Some 70 volunteers, composed of employees from GMEC and Provincial Government Environment and Natural Resources Office and fisherfolks, planted 500 seedlings and 500 propagules of mangrove at a five-hectare area adopted by the coal-fired power plant in Tubo – Tubo at Sitio Pulo in Orani last Friday.
GMEC signed a memorandum of agreement with the Provincial Government of Bataan, Municipality of Orani, Department of Environment and Natural Resources, and Tubo-Tubo Fisherfolks Association for the establishment of the Baka1Bataan mangrove adoption and protection initiative.
GMEC AVP for community relations Arcel Madrid said this all started with a dream of GMEC, PGENRO, and the Tubo-Tubo fisherfolks led by barangay chairman Jose Raymundo. “We are excited to see the progress of this project, and we intend to accompany you all in the realization of our future plans in this area.”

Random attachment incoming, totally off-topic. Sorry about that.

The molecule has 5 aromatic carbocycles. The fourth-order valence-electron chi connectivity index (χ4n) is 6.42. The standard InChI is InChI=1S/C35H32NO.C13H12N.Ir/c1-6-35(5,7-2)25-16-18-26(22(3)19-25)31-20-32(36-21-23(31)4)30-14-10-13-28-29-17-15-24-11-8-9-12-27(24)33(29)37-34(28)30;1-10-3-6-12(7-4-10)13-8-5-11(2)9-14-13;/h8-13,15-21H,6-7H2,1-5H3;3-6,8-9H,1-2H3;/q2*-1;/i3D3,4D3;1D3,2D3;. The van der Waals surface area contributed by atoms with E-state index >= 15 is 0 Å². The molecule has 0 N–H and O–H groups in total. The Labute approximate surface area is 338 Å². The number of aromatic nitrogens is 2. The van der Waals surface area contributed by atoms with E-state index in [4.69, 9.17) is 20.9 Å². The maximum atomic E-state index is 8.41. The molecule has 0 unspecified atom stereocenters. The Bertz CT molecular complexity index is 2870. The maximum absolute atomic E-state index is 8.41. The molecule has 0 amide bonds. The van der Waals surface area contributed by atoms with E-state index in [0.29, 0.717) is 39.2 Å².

GMEC also plans to provide the locality with a potential alternative livelihood opportunity through fostering healthy breeding grounds for crustaceans like crabs, shrimps, and other seafood as well as create a sustainable flourishing fishing zone. In the future, they envision the area to be one of the premier tourist destinations in the region. The project is worth P6.8 million for a duration of five years with an option for an extension.
GMEC believes that mangrove forests play a vital role in mitigating climate change through carbon sequestration. Mangroves absorb carbon three to five times more than mountain forests. Mangrove also help protect against oceanic natural disasters, such as floods, storm surges, and wave gushes. Sitio Pulo had experienced its benefits first-hand during the onslaught of Typhoon Egay and Typhoon Falcon earlier this year. GMEC fuels analyst Rodolfo Dela Cruz Jr. considered planting mangroves not just about putting trees in the ground but an investment in the future.